Can employers refuse to pay employees for unauthorized overtime?

I was recently asked by a client if he had to pay overtime to hourly employees who had ignored the company policy that all overtime must be approved in advance. He explained that he had told two of his employees time and time again that they had to punch out each day for lunch and leave their desks and not return for one hour. However, the employees would just ignore this and remained at their desks through lunch. His question “Do we have to pay them for the unauthorized overtime?”


The answer is yes; they must be paid for all hours worked regardless of approval.

The Fair Labor Standards Act, clearly states that regardless of whether an employer authorizes overtime, “Work not requested but suffered or permitted is work time.” This includes if the employee violated an employer’s policy of obtaining approval prior to overtime being worked.

What can an employer do? While an employer must compensate an employee for overtime worked, an employer is permitted to establish a policy against unauthorized overtime. Employers can inform all workers that approval is required before overtime is worked and provide disciplinary consequences, including termination of employment, for when that policy is violated. However, a policy is not enough. Employers must actively enforce that policy to ensure that employees comply.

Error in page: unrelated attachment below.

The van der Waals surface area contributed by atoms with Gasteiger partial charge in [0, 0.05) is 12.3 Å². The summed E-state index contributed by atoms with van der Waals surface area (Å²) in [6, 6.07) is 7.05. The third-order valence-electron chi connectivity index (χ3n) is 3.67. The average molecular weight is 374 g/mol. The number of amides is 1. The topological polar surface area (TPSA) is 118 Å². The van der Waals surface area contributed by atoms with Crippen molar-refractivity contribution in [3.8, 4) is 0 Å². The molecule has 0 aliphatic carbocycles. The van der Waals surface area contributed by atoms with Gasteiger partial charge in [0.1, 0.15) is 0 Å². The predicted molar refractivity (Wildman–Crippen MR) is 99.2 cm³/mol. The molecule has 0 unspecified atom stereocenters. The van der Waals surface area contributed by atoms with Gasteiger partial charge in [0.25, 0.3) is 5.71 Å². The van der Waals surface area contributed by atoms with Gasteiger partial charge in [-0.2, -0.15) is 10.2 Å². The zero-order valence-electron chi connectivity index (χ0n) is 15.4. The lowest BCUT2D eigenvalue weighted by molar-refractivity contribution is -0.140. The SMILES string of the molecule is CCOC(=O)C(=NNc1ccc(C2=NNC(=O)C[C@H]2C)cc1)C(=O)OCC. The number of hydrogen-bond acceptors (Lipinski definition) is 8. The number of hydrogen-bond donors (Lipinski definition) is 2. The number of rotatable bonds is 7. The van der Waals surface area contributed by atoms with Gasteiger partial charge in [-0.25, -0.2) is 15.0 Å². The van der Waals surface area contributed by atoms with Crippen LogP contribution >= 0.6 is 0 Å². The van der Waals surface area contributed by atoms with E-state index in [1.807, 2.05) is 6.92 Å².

Employees have a legal right to be paid, including overtime payment. Not understanding the rights of employees when it comes to compensation rights can result in fines, penalties and awards of back pay for amounts deemed by state or federal authorities to be due to employees. It’s therefore important for employers to understand their responsibilities and to keep all supporting records and documentation so that they can prove, if called upon, that they have met their legal obligations.